“Already in the PUD documents, there is a whole section on tree protection and preservation. This lays out the requirements to preserve a good sized section of standing trees. Therefore, I believe it meets that criteria.”
8. The proposal is consistent with the Town Master Plan maps, goals and policies.
“This proposal exceeds the anticipated open space acres that were in the original plan. Therefore, it meets that criteria.”
9. There is adequate waste and sewage disposal, water, schools, parks and recreation, and other services to the proportional degree necessary due to the impacts created by the proposed land use.
“Schools, parks and rec, fire, and other services that the town does not provide were all consulted on this proposal and have had their opportunity to enter comments and speak directly to the developer to come to an agreement as to what they believe their district needs. As far as water and sewage disposal, we are way below our capacity. There will be no additional issues taking on these additional homes as far as wastewater. After many questions about water and reuse … we have been assured by our water consultants that there is water sufficient for this project at complete buildout, which will be in approximately 10 years. Therefore, I am voting 'yes’ on this proposal.”
During the meeting, Elizabeth Town Hall was crammed with anti-development protesters, hoping to influence the Board of Trustees vote in a coordinated effort by a group of concerned citizens.
On Nov. 12, three days before the meeting on the rezoning, an anti-development group met at the Pawnee Hills clubhouse in Elizabeth to coordinate their efforts to protest the Board of Trustees rezoning vote. Led by Elizabeth resident Cindy Angers, there were 13 people at the anti-development meeting, discussing their plan. Knowing that the rezoning proposal was likely to pass, the group brainstormed ways to combat the next phase of the Elizabeth West development process as well as future development in and around the Town of Elizabeth.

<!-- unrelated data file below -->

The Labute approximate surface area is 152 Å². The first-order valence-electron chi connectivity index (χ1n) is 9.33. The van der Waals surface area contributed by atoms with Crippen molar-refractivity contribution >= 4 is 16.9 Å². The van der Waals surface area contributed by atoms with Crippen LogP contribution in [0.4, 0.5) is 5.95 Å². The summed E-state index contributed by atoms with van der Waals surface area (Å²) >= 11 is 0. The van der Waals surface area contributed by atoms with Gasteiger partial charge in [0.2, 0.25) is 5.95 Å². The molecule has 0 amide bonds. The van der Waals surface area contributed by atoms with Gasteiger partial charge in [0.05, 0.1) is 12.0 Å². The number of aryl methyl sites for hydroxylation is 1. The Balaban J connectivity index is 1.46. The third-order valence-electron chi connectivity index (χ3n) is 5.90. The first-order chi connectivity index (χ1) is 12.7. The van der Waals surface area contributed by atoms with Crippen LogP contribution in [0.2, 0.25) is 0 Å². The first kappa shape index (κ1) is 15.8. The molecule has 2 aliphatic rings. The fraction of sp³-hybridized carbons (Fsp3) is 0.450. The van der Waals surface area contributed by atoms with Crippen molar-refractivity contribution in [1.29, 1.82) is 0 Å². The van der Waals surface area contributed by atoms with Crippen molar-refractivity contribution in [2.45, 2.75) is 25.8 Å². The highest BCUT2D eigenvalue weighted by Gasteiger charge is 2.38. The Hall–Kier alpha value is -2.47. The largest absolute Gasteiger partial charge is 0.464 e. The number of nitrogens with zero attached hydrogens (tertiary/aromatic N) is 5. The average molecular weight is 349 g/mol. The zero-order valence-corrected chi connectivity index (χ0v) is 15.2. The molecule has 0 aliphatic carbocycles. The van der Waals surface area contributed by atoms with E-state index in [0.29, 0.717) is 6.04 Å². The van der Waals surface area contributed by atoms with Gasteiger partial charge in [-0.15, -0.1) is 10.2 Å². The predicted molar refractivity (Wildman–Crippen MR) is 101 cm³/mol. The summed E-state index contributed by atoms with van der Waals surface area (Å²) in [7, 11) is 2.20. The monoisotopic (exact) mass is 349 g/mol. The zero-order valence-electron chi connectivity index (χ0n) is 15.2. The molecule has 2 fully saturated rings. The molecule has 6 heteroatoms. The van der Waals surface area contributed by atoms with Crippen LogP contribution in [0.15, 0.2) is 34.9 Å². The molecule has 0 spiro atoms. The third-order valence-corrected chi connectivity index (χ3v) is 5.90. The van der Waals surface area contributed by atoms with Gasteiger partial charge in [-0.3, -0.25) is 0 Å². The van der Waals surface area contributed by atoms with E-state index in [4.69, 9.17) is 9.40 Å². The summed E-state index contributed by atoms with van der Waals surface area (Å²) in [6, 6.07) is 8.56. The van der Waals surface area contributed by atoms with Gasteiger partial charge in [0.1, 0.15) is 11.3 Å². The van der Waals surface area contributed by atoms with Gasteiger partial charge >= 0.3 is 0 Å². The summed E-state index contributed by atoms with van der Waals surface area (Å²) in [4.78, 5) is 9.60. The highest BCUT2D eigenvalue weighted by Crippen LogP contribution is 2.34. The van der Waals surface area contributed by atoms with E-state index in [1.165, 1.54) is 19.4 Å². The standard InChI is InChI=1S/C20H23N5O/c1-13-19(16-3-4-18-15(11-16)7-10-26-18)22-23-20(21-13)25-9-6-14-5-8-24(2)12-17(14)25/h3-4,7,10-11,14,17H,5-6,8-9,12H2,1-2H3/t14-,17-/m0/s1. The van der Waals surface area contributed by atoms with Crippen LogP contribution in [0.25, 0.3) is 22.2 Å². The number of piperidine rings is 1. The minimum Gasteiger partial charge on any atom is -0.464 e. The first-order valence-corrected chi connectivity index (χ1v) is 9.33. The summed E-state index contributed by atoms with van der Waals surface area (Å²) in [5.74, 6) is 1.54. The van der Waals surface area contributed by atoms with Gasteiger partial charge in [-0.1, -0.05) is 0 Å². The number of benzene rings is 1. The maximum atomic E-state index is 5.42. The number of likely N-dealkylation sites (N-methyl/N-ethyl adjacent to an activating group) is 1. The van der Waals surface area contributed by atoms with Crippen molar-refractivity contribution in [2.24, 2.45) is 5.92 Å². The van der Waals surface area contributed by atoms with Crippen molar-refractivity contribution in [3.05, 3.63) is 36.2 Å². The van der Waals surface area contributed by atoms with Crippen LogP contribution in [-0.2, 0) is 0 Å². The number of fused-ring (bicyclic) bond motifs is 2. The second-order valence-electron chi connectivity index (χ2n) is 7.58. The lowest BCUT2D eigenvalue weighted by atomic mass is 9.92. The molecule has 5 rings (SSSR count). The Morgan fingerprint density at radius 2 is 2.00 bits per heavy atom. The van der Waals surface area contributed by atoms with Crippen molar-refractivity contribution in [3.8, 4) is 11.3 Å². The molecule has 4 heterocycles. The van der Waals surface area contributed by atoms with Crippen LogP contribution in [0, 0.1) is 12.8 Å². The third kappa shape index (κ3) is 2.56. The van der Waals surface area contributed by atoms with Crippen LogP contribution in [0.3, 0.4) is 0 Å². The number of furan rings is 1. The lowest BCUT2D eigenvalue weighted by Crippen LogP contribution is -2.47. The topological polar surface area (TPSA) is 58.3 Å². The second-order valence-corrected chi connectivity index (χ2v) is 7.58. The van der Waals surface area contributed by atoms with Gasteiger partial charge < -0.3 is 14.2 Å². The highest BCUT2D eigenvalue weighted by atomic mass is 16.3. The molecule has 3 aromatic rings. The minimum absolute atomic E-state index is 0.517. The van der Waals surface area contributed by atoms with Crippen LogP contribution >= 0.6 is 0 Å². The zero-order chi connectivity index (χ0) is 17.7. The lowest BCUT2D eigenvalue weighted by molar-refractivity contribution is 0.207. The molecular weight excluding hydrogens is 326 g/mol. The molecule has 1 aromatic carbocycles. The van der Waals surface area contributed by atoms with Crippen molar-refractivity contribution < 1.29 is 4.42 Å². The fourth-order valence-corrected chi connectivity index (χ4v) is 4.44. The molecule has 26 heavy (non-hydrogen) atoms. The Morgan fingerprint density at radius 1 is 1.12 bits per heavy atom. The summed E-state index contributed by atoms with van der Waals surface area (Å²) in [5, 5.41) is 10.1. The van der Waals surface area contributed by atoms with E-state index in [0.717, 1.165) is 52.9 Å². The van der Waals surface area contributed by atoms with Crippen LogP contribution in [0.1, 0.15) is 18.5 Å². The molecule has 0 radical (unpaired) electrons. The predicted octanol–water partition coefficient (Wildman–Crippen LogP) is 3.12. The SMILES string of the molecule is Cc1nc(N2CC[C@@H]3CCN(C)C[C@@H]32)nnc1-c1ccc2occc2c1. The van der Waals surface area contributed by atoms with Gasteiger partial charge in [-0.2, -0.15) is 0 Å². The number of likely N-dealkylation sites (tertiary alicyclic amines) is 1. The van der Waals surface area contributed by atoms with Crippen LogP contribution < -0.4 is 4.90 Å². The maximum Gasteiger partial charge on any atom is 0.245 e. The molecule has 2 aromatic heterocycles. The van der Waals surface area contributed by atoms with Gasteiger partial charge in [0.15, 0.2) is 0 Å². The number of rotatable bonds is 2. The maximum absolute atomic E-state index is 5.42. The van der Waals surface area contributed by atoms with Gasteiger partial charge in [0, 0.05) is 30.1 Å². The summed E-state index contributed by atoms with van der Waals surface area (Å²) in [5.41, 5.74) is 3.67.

The group cited several reasons why they are against the growth of Elizabeth and the Elizabeth West development. These include increased traffic to the area, perceived limited water resources, and general shift of the Town of Elizabeth from an agricultural community to a suburb. The group created a threefold plan to combat the Elizabeth West development.
1. Create protest signage for the Nov. 15 meeting (no signage was used at the Board of Trustees meeting)
2. Make flyers to advertise an upcoming petition
3. Create a petition to combat Elizabeth West
“We moved out here for space. We don’t want King Soopers down the road. When we moved here we knew we’d have to drive for big shopping and we are fine with that,” said Lisa Krasinski. “Right now, we can see the Front Range, next it will be rooftops. We knew when we bought out property that the property owner next door would want to sell. We thought it would be at least five-acre lots or something, not these high density homes. We need to stick to slower growth.”
Former Elbert County Commissioner Robert Rowland was at the anti-development meeting. Halfway through, he excused himself from the meeting, explaining that though he appreciated what the group was doing, he did not fully agree with their anti-development stance. Instead, he is more concerned about water availability.
“I’m concerned about the water that we have,” said Rowland. “If the water is there, bring on the development. Growth will come. It’s inevitable, but I want to see science, real concrete data that we have enough water to sustain a development like this. We need a groundwater study. Water should be the number one consideration when it comes to development.”
Moving forward, the anti-development group plans to create a petition for Elizabeth residents to sign. Their hope is that they can stall the Elizabeth West development at one of its many approval stages over the next few years. They also plan to tackle the issue of development in other areas of Elizabeth, aiming to keep Elizabeth as rural as possible.
To listen to the Board of Trustees meeting audio, visit townofelizabeth.org/meetings.
If you are interested in learning more about the anti-development group, email organizer Cindy Angers at NorCal7@gmail.com.
Elizabeth development, Elbert County, Colorado, growth, rezoning